Go is a game of strategy in which two players attempt to surround each other's black or white stones. Simple in its fundamentals, infinitely complex in its execution, Go is an essential expression of the Japanese spirit. And in his fictional chronicle of a match played between a revered and heretofore invincible Master and a younger, more modern challenger, Yasunari Kawabata captured the moment in which the immutable traditions of imperial Japan met the onslaught of the twentieth century.
The competition between the Master of Go and his opponent, Otake, is waged over several months and layered in ceremony. But beneath the game's decorum lie tensions that consume not only the players themselves but their families and retainers tensions that turn this particular contest into a duel that can only end in death. Luminous in its detail, both suspenseful and serene, "The Master of Go "is an elegy for an entire society, written with the poetic economy and psychological acumen that brought Kawabata the Nobel Prize for Literature.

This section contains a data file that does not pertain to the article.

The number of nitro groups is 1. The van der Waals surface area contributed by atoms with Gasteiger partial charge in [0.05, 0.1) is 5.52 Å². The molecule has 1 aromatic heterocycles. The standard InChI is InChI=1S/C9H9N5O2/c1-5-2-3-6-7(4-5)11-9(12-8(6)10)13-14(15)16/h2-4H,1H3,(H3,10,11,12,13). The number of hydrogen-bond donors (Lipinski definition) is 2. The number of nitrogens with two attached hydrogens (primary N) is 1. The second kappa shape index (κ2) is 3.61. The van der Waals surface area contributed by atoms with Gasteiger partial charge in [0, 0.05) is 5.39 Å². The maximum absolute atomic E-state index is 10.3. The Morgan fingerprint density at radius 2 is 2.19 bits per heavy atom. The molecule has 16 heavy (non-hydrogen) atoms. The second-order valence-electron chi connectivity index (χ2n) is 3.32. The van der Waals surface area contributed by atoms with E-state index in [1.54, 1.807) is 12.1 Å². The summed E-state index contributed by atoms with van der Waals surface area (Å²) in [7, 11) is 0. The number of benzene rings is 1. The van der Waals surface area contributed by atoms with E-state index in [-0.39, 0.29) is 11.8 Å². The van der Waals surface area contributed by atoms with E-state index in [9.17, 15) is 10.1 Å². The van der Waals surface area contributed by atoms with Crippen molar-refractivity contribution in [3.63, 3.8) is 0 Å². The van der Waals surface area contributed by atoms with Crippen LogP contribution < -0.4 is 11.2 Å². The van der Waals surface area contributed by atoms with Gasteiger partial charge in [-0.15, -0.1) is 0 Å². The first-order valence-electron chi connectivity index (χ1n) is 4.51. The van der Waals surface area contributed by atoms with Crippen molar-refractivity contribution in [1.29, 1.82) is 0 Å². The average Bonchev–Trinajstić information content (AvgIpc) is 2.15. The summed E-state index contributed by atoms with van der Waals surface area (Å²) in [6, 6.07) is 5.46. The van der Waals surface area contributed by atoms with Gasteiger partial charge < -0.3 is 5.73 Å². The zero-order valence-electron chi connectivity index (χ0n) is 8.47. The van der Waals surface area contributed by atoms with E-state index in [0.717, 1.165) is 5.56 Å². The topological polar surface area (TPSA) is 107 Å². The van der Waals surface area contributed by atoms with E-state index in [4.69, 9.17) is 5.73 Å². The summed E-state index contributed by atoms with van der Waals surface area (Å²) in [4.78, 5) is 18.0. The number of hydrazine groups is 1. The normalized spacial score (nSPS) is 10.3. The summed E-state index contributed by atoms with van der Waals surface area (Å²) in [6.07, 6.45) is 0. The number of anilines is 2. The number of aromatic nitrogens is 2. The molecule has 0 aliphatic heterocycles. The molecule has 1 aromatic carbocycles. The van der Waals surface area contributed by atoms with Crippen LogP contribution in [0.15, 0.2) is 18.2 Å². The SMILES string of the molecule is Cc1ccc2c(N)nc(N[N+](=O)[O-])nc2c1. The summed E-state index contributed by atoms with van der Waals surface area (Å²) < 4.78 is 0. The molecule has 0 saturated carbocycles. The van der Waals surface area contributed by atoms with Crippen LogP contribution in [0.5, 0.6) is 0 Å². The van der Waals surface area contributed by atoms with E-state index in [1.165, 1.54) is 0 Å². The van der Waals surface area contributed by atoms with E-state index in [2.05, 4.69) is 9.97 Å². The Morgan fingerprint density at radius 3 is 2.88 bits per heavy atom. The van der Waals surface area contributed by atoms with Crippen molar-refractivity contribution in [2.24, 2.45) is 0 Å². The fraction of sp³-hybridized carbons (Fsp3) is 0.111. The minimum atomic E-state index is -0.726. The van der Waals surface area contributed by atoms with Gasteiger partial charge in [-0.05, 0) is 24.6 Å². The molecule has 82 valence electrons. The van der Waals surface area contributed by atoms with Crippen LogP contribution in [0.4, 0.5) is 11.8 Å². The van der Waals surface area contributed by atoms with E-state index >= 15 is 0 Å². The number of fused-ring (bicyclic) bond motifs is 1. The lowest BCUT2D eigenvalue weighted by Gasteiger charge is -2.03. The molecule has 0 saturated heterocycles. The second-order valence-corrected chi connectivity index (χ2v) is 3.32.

Translated from the Japanese by Edward G. Seidensticker.
About the Author
Yasunari Kawabata, ne le 14 juin 1899 et mort le 16 avril 1972, est un ecrivain japonais, prix Nobel de litterature en 1968. Considere comme un ecrivain majeur du XXe siecle et obsede par la quete du beau, la solitude et la mort, il a ecrit en particulier des recits tres courts, d'un depouillement stylistique extreme, regroupes plus tard en recueils, mais ses uvres les plus connues internationalement sont ses romans comme "Pays de ne"ige (1935-1947), "Le Grondement de la montagne" (1954) ou "Les Belles Endormies" (1960-1961).